Love, Poverty and War - Christopher Hitchens

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Love, Poverty and War - Christopher Hitchens

ISBN: 1843544520

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Review of "Love, Poverty and War - Christopher Hitchens"

published 21/06/2012 | 1st2thebar
Member since : 11/05/2005
Reviews : 757
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About me :
''The Differend: Phrases in Dispute' -- Jean - Francois Lyotard; definitely a winter warmer.
Excellent
Pro An education - highly informative - Orwellian styled anecdotes
Cons Passionate to say it mildly
very helpful
Readability
Would you read it again?
How does it compare to similar works?
How does it compare to works by the same author?

"Message In A Throttle"

Hitchens doing what he does best - ignoring signs from the authorities.

Hitchens doing what he does best - ignoring signs from the authorities.

Notes from the author from each section:

"The first section, on Love, is chiefly devoted to literary criticism and to essays on those I regard as upholding the gold standard here.

The "Poverty" chapters are chiefly concerned with my hatred and contempt for religion and for the "faith-based" in general.

In its third section, directly concerned with the latest and bitterest war, namely the fight against jihadist nihilism, and it does contain my reports from Iraq and Afghanistan and some of my domestic battles with those who don't believe there is, or ought to be, a war in the first place"


Christopher Hitchens.


- - - -


When it comes to reading the qualities of a writer in books such as Hitchen's 'Letters to a Contrarian' - the readership takes note of the intellectual diversities of an awesome author, who truly preaches what he sows. And Hitchens wades in with his size nines, armed with an engaging observational wit. All subjects seem of interest to the polemic writer, now sadly deceased in December 2011. Some of the best writers of our modern age have dedicated their works to Hitchens in 2012. Most recently, Martin Amis's new book called; 'Lionel Abos' - simply had on a blank page with the name: 'Christopher Hitchens' on it. Considering it's being about 'The British State' - it was an in-joke - mocking the state; a witticism that Hitchens would've appreciated; being an Anglo-American, and being the same peers as Amis. 'Love, Poverty and War'; gives a credible insight of the man behind the famous polemic script. The writings embark in the early 1990's until the first few years after the invasion of Iraq; 'the toppling of Hussein's reign'.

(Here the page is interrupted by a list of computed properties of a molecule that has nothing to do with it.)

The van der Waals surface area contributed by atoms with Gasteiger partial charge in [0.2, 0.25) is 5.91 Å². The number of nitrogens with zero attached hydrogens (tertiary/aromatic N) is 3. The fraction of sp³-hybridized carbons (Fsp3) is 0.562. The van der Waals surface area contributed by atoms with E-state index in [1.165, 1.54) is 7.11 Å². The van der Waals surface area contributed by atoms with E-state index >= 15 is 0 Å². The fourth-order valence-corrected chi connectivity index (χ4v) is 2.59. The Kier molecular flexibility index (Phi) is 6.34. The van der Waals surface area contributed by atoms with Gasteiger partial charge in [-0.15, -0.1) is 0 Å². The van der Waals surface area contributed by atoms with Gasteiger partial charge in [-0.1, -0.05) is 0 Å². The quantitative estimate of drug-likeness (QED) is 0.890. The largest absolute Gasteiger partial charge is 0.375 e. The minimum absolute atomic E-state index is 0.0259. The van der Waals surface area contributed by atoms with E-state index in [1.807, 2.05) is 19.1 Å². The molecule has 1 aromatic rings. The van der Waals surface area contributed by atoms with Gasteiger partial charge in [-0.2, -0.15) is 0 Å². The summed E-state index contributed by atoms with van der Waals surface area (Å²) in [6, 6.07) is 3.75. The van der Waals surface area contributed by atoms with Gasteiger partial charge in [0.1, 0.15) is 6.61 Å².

'Love, Poverty, and War'; isn't exactly a diary as such - however, you do get a stark reminder of the kind of man Hitchens was. There is no doubt he was overtly enthused by 'conflict' - 'poverty' - 'political agendas' - religion' and 'historical events'. The journals emulated this, duly by quantity alone since the 'Twin Tower Attacks' on American soil. The first attack against the West in our modern era - for a journalist at the Washington Post, he was at the epicentre of the worse act against human-kind since the massacre of the Jews during WWII - the attacks that day disturbed a hornet's nest not only obvious reactionary, but to a man of Hitchens stature - his hunger for the ultimate truth had rekindled a flame inside - and with that, he ventured with it and embarked on a prolific journey, along came the public interest - suddenly Hitchens was a secular spokesman - Intellect and sharp witticisms was high on the menu. His chosen words actually meant something; the damnations and controversy fed a growing army of followers. Richard Dawkins and company had a charismatic leader in Hitchens - a figure-head for an alternative ideology. 'Love, Poverty, and War' indeed was the war cry - a taster of his writings, interviews, correspondence and publishing. If, this book tells you anything of note about Christopher Hitchens the 'journalist' - it's evidential that he blossomed in the spotlight while being in the 'lion's den of the controversial'. There he was, a man - far more than just a Washington Post journalist - his word was his sword and he wasn't afraid to use them, for the sake of his and our liberties. In the book, he doesn't just convey innate political stances - preach un-godly scriptures - feed young dissidents provocative pie - make the likes of Clinton and Kissinger squirm uncomfortably in their ivory towers. He explores and delves into literature, embraces film, and partakes in doing the 'Route 66' - enduring for many - pleasurable for a few.